Harvard’s graduate student union is alleging that administrators have asked to suspend ongoing contract negotiations while the University reevaluates its financial situation due to the novel coronavirus pandemic — a claim that Harvard denies.
Harvard Graduate Students-Union bargaining committee member Ege Yumusak ’15 wrote in an email to members Friday morning that the University requested to suspend bargaining for three to four weeks.
“The administration said they need to re-evaluate the University’s finances in the next 3-4 weeks and suspend all bargaining in the meantime,” Yumusak wrote.
“The administration says that when there is more clarity about their finances, they will resume bargaining,” she added.
University spokesperson Jonathan L. Swain called the union’s allegation “inaccurate” in an emailed statement Friday. He wrote that Harvard has not suspended bargaining, even as it continues to monitor the ongoing COVID-19 emergency and its impacts on the University.
“It is inaccurate to say that the University has suspended negotiations, and it’s disappointing that HGSU-UAW members are creating this misleading impression,” Swain wrote. “The University, including members of its bargaining team, have and continue to make the safety and wellbeing of every member of the Harvard community the top priority as we work to manage the impacts of this unprecedented public health emergency and meet the academic commitment we have to all of our students.”
Yumusak wrote that the bargaining team believes the University has neglected the needs of student workers amid the coronavirus pandemic, adding they are “truly disappointed” in the move.
“Not only do student workers have urgent needs in the midst of a crisis, but there are several articles on the table that are not about financial needs, such as critical protections against harassment and discrimination,” Yumusak wrote.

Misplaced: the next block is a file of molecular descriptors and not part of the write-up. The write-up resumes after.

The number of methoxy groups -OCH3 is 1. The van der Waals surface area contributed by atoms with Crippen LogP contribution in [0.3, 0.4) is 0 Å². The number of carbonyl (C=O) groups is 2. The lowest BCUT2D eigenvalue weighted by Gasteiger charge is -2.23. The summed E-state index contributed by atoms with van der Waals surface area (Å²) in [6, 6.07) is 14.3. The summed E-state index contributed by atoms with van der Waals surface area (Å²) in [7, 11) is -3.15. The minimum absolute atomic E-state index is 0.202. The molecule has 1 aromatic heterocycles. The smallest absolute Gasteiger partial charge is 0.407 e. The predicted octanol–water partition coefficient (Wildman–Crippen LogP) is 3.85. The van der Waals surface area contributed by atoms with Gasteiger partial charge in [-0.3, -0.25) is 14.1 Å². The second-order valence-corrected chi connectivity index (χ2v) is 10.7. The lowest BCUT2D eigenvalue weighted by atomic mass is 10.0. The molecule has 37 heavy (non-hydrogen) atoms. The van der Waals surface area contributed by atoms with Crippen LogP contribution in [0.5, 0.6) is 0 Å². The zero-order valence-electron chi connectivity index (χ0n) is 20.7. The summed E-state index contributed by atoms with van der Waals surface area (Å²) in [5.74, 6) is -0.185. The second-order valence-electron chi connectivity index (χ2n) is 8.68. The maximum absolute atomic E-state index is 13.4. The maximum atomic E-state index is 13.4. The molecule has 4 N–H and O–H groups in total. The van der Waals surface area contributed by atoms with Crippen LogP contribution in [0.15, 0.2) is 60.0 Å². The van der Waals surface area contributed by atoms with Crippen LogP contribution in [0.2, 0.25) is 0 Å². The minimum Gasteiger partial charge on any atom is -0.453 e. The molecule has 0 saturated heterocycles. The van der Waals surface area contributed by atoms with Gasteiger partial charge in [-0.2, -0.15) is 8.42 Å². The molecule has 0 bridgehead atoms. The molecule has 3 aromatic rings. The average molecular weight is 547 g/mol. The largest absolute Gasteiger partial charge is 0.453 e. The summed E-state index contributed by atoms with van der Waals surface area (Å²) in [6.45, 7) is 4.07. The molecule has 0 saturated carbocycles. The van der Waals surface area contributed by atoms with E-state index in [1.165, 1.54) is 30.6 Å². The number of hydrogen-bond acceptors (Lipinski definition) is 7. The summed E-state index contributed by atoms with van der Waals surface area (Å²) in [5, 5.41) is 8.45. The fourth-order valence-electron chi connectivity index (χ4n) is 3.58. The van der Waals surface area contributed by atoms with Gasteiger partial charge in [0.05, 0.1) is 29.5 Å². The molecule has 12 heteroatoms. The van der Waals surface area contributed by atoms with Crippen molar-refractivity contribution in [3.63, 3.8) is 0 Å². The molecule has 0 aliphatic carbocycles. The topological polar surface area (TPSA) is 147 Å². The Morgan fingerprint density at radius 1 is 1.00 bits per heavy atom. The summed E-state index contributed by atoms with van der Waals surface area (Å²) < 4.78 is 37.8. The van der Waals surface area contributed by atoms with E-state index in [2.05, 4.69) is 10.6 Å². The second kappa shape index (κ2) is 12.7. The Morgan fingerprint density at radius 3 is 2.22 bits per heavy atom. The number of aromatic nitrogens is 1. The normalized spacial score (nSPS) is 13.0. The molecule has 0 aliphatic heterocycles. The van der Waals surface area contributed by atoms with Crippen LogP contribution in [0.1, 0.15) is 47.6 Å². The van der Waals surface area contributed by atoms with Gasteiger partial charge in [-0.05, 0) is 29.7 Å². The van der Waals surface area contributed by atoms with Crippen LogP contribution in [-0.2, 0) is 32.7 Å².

The email comes a day after the two parties’ first virtual negotiation session since Harvard closed most operations to stem the spread of the novel coronavirus. Yumusak’s email also updated union members about that meeting, during which she wrote they did not reach any new agreements.
The two parties attempted to negotiate a workload provision but did not ultimately come to a consensus, according to the email.
Yumusak also wrote that the union — which launched a “COVID-19 Impact Survey” this month — unsuccessfully pushed for changes to members’ medical benefits during the session, given the coronavirus crisis. Harvard has waived limits on specialist and mental health visits through July 31, but declined to extend the policy past that date on Thursday, according to Yumusak.
“The administration declined to immediately extend this improved health coverage past that date—even though the social and health effects of this pandemic will be felt well beyond this summer,” she wrote. “In addition, the administration once again refused to agree to provide any paid family or medical leave to student workers, characterizing 4 weeks of leave for a student worker’s serious medical condition or to care for a sick family member as too generous.”
Swain further added that the University remains committed to continuing bargaining sessions in the future and engaging in negotiations virtually.
“The University is also working with the mediator and the union to confirm a date for a bargaining session in April, and the two parties are free to exchange proposals through email in the meantime,” Swain wrote.
Yumusak also said the bargaining committee disapproves of the fact that the University has laid off workers, failed to provide adequate safety protections for custodians, and not committed to pay guarantees for undergraduates staffing the Harvard Summer School programs, in transitioning to remote classes.
—Staff writer Davit Antonyan can be reached at firstname.lastname@example.org.
—Staff writer Callia A. Chuang can be reached at email@example.com. Follow her on Twitter at @calliaachuang.